Why Wonder Woman is finally the Strongest Superhero (too)

So starting this week Wonder Woman is the ultimate superhero. We should have seen it coming.

Not just the movie’s pedigree; was it really a surprise that an Oscar-winning director like Patty Jenkins could deliver where the flashy but erratic Zack Snyder had misfired? Not only that there’s a big-screen superhero who looks like that “other” half of the potential audience.

I’ve got an observation of my own.

 

Small Wonder

Diana’s always had a rough time in the comics. More than one fan calls her the top-flight hero we never really knew.

Yes, everyone’s heard of her, but for what? DC Comics likes to point out that she’s the only female superhero to be in continuous publication since the 40s… when a lasso of truth would bring out how William Marston’s contract for creating her said that he’d regain the rights if she went out of print. They definitely don’t mention some of the sad, silly eras Diana has had to go through, like giving up her powers until Gloria Steinem rescued her.

Or how in the last ten years alone, both Joss Whedon (Buffy and The Avengers) and David E. Kelly tried and failed to keep Wonder Woman projects alive.

Even as a proper superhero, who’s her arch-enemy—the Cheetah, just a woman who jumps around swinging claws? Dr. Psycho (the name about sums that one up)? Out of seventy-six years (less the last week), point to a really lasting Wonder Woman story arc, her Dark Phoenix or Long Halloween.

And Steve Trevor. Just… why?

She’s a magnificent character. She’s had some great moments over the years. (Say, telling Batman “No, I said I cannot allow it.” Or how George Perez had her lasso defeat Ares by showing him he didn’t dare trigger a Final War.) But as an A-lister, Wonder Woman was always better known for just being there as The Super Hero-Ine among the boys and for what that meant she could do, more than for she has done.

What bothers me most is the most primal thing about a superhero, at least for one of the early DCs that claim to have staked out their place first. That is, what are her powers… with the emphasis on just hers?

It matters, because that core Justice League around her have some of the best abilities ever imagined, taken up to a level no other story even tries to match. The Flash is the Fastest Man Alive. Batman is the ultimate trickster. Green Lantern has the greatest ranged weapon, or the best “power” superpower, of all. And Superman is the incarnation of raw strength. Just try to picture a gathering of great heroes without those four assets at the top of the list.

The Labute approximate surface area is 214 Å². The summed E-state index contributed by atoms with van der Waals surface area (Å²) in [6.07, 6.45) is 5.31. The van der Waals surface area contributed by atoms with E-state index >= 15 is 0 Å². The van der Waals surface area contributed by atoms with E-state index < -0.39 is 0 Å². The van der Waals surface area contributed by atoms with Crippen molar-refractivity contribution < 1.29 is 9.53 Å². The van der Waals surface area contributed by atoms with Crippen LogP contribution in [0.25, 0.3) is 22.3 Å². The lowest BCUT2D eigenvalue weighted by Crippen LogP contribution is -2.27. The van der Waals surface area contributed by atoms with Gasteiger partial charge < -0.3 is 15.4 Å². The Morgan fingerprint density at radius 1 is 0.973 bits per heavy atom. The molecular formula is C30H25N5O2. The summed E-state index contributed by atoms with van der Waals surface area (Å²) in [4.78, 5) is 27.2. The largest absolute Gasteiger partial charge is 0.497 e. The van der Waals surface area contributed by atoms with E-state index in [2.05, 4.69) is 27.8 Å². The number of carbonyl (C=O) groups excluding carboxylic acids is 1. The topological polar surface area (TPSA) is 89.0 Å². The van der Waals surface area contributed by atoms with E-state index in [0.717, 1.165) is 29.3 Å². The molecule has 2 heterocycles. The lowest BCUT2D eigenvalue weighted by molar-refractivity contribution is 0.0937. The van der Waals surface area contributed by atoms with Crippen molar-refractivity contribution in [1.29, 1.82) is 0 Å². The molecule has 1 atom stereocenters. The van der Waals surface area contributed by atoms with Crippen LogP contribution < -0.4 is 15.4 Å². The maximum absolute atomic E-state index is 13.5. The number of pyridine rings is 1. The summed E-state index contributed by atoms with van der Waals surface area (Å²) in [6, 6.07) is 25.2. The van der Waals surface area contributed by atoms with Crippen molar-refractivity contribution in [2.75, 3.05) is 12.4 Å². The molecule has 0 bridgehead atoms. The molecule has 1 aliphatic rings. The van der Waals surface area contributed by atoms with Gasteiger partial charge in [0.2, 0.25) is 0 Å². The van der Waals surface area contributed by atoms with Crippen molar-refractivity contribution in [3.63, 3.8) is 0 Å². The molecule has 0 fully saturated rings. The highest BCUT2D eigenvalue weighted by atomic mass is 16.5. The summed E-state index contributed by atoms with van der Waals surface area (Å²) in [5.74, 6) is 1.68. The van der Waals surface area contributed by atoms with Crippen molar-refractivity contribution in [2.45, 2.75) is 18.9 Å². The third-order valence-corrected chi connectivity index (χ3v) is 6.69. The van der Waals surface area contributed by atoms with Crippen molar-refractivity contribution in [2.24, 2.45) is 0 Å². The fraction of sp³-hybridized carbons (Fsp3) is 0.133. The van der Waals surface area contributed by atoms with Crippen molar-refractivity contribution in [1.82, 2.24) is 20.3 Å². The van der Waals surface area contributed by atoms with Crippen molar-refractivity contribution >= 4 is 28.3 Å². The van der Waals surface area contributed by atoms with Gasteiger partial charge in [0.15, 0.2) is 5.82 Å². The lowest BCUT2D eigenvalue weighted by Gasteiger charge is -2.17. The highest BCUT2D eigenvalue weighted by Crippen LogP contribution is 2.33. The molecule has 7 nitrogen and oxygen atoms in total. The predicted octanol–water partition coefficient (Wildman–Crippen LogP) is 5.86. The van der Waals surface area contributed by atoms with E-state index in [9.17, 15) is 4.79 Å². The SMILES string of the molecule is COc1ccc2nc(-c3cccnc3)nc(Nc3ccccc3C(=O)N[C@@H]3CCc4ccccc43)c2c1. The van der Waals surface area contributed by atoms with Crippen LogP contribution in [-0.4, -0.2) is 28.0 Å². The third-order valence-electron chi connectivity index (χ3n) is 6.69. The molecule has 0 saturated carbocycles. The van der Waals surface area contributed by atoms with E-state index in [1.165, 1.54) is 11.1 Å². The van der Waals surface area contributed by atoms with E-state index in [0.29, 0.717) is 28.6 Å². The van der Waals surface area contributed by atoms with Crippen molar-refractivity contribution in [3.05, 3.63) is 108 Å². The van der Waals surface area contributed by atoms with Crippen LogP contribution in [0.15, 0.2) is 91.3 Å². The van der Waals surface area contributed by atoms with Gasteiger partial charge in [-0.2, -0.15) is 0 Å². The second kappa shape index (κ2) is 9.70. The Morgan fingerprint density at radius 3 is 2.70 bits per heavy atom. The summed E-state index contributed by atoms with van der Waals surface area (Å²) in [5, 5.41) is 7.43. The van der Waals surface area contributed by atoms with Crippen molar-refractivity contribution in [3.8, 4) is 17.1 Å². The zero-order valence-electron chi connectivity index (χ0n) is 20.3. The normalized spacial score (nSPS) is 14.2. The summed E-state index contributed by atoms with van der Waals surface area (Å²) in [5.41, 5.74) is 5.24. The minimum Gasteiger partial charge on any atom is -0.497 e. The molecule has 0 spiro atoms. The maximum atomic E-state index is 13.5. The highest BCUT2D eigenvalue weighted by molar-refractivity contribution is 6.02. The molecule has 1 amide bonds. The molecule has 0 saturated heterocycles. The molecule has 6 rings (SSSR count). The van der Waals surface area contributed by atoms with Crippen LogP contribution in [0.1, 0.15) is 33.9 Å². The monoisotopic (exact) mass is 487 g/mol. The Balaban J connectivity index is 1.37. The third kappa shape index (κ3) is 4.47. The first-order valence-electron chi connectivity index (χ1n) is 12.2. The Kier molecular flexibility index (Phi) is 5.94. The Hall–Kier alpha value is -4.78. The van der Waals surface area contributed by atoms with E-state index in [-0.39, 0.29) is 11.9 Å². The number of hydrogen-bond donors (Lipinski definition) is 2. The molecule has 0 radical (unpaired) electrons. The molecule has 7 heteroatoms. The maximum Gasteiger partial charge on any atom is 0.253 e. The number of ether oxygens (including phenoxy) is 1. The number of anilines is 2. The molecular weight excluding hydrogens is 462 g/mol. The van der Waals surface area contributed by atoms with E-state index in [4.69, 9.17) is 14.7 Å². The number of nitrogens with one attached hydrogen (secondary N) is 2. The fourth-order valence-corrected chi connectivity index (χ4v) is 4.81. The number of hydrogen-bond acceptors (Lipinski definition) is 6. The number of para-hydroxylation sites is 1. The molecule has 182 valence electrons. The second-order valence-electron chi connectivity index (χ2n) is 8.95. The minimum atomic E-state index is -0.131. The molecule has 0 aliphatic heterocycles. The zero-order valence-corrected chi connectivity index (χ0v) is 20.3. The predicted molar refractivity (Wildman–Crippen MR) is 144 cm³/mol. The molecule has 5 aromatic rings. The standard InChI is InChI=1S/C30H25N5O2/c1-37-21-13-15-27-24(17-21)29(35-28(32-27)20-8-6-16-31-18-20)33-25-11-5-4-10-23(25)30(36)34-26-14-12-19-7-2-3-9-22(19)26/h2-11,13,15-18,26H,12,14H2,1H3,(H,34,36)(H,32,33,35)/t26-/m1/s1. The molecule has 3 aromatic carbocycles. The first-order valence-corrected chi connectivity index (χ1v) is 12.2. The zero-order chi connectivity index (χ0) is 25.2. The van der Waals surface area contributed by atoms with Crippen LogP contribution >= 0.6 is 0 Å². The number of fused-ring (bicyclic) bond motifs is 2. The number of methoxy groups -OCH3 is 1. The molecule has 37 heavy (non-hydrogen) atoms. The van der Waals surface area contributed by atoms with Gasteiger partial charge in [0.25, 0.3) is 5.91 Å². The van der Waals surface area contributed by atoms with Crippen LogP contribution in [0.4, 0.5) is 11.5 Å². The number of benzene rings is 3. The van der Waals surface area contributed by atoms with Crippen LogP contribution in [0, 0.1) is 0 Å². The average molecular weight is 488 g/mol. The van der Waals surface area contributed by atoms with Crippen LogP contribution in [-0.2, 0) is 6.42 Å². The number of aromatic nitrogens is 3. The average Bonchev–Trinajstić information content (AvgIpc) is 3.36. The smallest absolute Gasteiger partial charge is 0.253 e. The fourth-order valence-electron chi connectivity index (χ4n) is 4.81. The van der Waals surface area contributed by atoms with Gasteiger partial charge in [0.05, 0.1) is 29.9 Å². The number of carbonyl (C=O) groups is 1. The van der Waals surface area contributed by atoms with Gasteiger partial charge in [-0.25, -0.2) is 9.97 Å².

And Wonder Woman is strong, like Superman. She deflects bullets, like Superman—but with her bracelets, right? She flies, like… there have been days I’ve wished they’d say Supergirl had crashed on Paradise Island and get it over with.

(Her outfit doesn’t help either. Where the others have a distinct solid red or being named for green or say “does it come in black,” she’s got Supes’s colors too, but mixed up with an American flag. And of course there’s never been as much of it as the boys had on.)

I don’t mean to tear the character down. The problem is that over the years she’s never been built up, the way the more accepted heroes have.

Superheroes rarely start out with a high-quality story; to earn respect they need years of good adventures (okay, mixed in with some awful ones that we get selective about). Even their powers tend to evolve over that time, until they pretend they were always to well positioned. Spiderman didn’t start out with spider-sense or even his signature agility; Stan Lee just drifted into that is his strongest power because it was the most suspenseful way for Spidey to fight. Superman didn’t fly, once.

But over the years, nobody’s ever thought Wonder Woman needed a niche of powers that were hers; as long as they could point to that lasso as one bit of variety, they were free to let her copy more and more of Superman. (Her costume too; Flash and Lantern had theirs redesigned a few times to reach the current perfection, but Wonder Woman doesn’t need to look unique, right?)

But now that she’s got a new spotlight, let’s take a second look at where she stands.

 

A Place in the Pantheon

If Superman is the biggest, the strongest, of the Justice League (which of course outpower any other superhero anywhere), he’s also considered a bit slow, awkward. Sure he’s got his own super-speed, but he’s still got a lack of aggression and training. He’s the tank or the battleship, the clumsy knight in full armor, the bulky battleaxe.

Of course Batman is the trickster, but he’s also got the least actual power. (At least, if he weren’t amped up by more favorite stories and fan love than the rest of the League together to demand he get the best moments.) He’s the recon plane, the spy you forget you sent out until he shows up in your tent with the enemy plans, the dagger.

The Flash? All speed and only so much else, like a fighter plane or light horseman, the rapier.

Green Lantern? Artillery, the bow. (Too bad Green Arrow’s a separate character; a cosmic bow would have been so much cooler than a glowing ring.)

And there’s no specialty left for Wonder Woman.

Because she’s got them all.

Maybe not as sneaky as Batman, but she’s a true strategist and trained warrior. Fast, and with her own weapons too. And strong… DC wasted a whole movie seeing if Batman could beat Superman, but with her skills and near-equal strength Wonder Woman should take the blue boy apart.

(And that’s without the lasso that brings up his vulnerability to magic!)

Wonder Woman might be the perfect balance, the center and the leader of the whole Justice League. The sword (she likes swords), of the true hero.

It’s just a thought, from looking at the iconology.

That and, right now she deserves to lead.

 

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Photo by earldan

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